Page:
Symbols of Mississippi give clues about what makes our state special

Published 10:59 am Sunday, November 5, 2023

By James L. Cummins
Conservation Corner

By its very definition, a symbol is an object or picture that represents something or someone. Just as every state has its own license plate, they also have several other symbols that are unique to them.

State symbols are any type of symbol or imagery, including animals, plants, rocks and even articles of clothing that are chosen by the residents and legislature to represent them. These symbols are often clues to what makes each state special, or unique–usually chosen to represent the cultural heritage and natural treasures of each state.

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Mississippi has several official symbols. Let us acknowledge some of these important representations of our great state:

The Seal of Mississippi. The great seal of the state of Mississippi was adopted in 1798, when Mississippi was a United States territory. When it became a state in 1817, the same seal was designated as the official seal. The seal consists of an image of the eagle proudly positioned in the center of the seal with its wings spread wide and its head held high. Stars and stripes adorn its chest. In its talons, the eagle grasps an olive branch symbolizing a desire for peace and a quiver of arrows representing the power to wage war. The outer circle of the seal contains the text “The Great Seal of the State of Mississippi.” The motto, “Virtute et armis,” translates to “By valor and arms.”

The State Flower and Tree. Most everyone could name the state tree. Known as “The Magnolia State,” Mississippi proudly claims the magnolia tree as the state flower and tree. Although the cotton blossom and cape jasmine were contenders for state flower and the oak, pine, and dogwood were contenders for state tree, the magnolia was officially named the state flower by the 1952 Legislature and the state tree on April 1, 1938.

The State Bird. The mockingbird is the official state bird of Mississippi, and rightfully so. Found in all sections of Mississippi, the mockingbird was selected as the official state bird by the Women’s Federated clubs and by the State Legislature in 1944.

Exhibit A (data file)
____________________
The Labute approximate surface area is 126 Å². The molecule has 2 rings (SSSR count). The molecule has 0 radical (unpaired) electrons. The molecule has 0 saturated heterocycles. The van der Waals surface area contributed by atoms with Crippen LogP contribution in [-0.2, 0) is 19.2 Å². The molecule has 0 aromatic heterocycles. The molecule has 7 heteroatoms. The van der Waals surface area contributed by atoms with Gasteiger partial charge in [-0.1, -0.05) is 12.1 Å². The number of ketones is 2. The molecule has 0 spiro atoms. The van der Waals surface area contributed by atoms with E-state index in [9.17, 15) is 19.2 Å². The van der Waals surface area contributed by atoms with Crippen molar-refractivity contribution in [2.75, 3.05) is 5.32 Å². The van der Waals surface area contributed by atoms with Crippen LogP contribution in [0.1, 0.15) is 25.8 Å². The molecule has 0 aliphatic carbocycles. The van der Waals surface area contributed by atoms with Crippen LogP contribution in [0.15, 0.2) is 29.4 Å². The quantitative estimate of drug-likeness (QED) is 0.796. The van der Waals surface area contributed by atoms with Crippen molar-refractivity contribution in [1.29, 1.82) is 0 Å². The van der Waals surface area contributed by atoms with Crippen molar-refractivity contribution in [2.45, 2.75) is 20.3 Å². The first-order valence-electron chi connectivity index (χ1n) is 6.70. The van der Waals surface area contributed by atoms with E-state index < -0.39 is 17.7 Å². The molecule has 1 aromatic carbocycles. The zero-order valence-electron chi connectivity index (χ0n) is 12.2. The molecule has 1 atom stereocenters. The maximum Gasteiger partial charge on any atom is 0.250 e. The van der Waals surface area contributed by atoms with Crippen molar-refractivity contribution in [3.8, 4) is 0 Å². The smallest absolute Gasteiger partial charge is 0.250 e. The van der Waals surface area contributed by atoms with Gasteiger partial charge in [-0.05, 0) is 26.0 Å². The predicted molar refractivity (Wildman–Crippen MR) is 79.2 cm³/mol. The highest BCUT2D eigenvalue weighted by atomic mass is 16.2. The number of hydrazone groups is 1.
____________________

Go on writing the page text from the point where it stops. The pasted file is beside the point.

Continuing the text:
The State Land Mammal. Our state’s official land mammal is the white-tailed deer. Designated the state land mammal in 1974, this animal is found throughout our great state. Mississippi has more deer per square mile than any other state.

The State Waterfowl. The wood duck was also designated in 1974–as the state waterfowl. This beautiful duck is highly regarded as a prized game.

The State Fish. Mississippi is known for its superb fishing, and it is only fitting that the largemouth bass be designated as our state fish. Named such in 1974, this is a much sought-after fishing prize and makes fantastic table fare.

The State Insect. Designated the state insect of Mississippi in 1980, the honeybee is one of the most celebrated insects throughout history because of their great by-product: honey! Harvested throughout Mississippi and sold at various farmer’s markets and produce stands, honey is a highly valued state treasure.

James L. Cummins is executive director of Wildlife Mississippi, a nonprofit, conservation organization founded to conserve, restore and enhance fish, wildlife and plant resources throughout Mississippi. Its website is